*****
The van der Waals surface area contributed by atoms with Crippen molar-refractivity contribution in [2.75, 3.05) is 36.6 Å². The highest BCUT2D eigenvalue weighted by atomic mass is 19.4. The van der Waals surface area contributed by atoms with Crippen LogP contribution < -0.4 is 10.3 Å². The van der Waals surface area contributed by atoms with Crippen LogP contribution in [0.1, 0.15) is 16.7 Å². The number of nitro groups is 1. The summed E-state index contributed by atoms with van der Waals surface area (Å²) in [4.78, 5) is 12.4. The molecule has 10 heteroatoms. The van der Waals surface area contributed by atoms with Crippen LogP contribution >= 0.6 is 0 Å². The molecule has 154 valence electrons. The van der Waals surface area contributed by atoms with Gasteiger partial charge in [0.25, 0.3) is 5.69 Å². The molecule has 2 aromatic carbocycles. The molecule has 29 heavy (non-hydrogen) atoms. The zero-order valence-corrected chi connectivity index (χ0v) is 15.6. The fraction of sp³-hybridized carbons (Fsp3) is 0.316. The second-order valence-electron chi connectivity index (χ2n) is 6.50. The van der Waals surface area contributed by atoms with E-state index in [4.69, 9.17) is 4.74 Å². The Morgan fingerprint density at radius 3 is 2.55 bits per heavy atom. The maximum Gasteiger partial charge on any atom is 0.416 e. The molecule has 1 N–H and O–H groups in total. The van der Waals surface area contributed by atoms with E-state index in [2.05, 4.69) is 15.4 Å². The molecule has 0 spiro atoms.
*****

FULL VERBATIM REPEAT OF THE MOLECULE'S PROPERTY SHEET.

The van der Waals surface area contributed by atoms with Crippen molar-refractivity contribution in [2.75, 3.05) is 36.6 Å². The highest BCUT2D eigenvalue weighted by atomic mass is 19.4. The van der Waals surface area contributed by atoms with Crippen LogP contribution < -0.4 is 10.3 Å². The van der Waals surface area contributed by atoms with Crippen LogP contribution in [0.1, 0.15) is 16.7 Å². The number of nitro groups is 1. The summed E-state index contributed by atoms with van der Waals surface area (Å²) in [4.78, 5) is 12.4. The molecule has 10 heteroatoms. The van der Waals surface area contributed by atoms with Crippen LogP contribution >= 0.6 is 0 Å². The molecule has 154 valence electrons. The van der Waals surface area contributed by atoms with Gasteiger partial charge in [0.25, 0.3) is 5.69 Å². The molecule has 2 aromatic carbocycles. The molecule has 29 heavy (non-hydrogen) atoms. The zero-order valence-corrected chi connectivity index (χ0v) is 15.6. The fraction of sp³-hybridized carbons (Fsp3) is 0.316. The second-order valence-electron chi connectivity index (χ2n) is 6.50. The van der Waals surface area contributed by atoms with E-state index in [4.69, 9.17) is 4.74 Å². The Morgan fingerprint density at radius 3 is 2.55 bits per heavy atom. The maximum Gasteiger partial charge on any atom is 0.416 e. The molecule has 1 N–H and O–H groups in total. The van der Waals surface area contributed by atoms with E-state index in [2.05, 4.69) is 15.4 Å². The molecule has 0 spiro atoms.